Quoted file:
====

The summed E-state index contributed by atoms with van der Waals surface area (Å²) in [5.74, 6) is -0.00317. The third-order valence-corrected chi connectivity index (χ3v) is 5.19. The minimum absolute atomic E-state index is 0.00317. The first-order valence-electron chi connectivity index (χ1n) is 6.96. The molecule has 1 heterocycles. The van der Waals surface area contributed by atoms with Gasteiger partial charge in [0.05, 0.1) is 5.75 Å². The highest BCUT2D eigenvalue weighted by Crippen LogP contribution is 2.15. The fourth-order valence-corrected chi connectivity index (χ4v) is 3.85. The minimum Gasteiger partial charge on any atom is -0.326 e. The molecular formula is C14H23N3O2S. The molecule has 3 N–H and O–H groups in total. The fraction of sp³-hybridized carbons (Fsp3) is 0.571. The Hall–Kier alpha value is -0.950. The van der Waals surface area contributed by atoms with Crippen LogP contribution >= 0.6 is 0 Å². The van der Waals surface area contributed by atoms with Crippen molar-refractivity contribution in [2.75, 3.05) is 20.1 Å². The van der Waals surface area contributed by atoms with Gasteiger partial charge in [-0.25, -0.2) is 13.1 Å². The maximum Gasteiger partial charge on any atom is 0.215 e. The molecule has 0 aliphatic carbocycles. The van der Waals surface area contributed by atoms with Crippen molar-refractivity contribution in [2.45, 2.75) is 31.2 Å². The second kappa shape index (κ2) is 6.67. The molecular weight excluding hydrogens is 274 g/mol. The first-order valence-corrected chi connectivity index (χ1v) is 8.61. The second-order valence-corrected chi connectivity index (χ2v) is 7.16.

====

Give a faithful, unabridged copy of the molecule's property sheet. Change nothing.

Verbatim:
The summed E-state index contributed by atoms with van der Waals surface area (Å²) in [5.74, 6) is -0.00317. The third-order valence-corrected chi connectivity index (χ3v) is 5.19. The minimum absolute atomic E-state index is 0.00317. The first-order valence-electron chi connectivity index (χ1n) is 6.96. The molecule has 1 heterocycles. The van der Waals surface area contributed by atoms with Gasteiger partial charge in [0.05, 0.1) is 5.75 Å². The highest BCUT2D eigenvalue weighted by Crippen LogP contribution is 2.15. The fourth-order valence-corrected chi connectivity index (χ4v) is 3.85. The minimum Gasteiger partial charge on any atom is -0.326 e. The molecular formula is C14H23N3O2S. The molecule has 3 N–H and O–H groups in total. The fraction of sp³-hybridized carbons (Fsp3) is 0.571. The Hall–Kier alpha value is -0.950. The van der Waals surface area contributed by atoms with Crippen LogP contribution >= 0.6 is 0 Å². The van der Waals surface area contributed by atoms with Crippen molar-refractivity contribution in [2.75, 3.05) is 20.1 Å². The van der Waals surface area contributed by atoms with Gasteiger partial charge in [-0.25, -0.2) is 13.1 Å². The maximum Gasteiger partial charge on any atom is 0.215 e. The molecule has 0 aliphatic carbocycles. The van der Waals surface area contributed by atoms with Crippen molar-refractivity contribution in [2.45, 2.75) is 31.2 Å². The second kappa shape index (κ2) is 6.67. The molecular weight excluding hydrogens is 274 g/mol. The first-order valence-corrected chi connectivity index (χ1v) is 8.61. The second-order valence-corrected chi connectivity index (χ2v) is 7.16.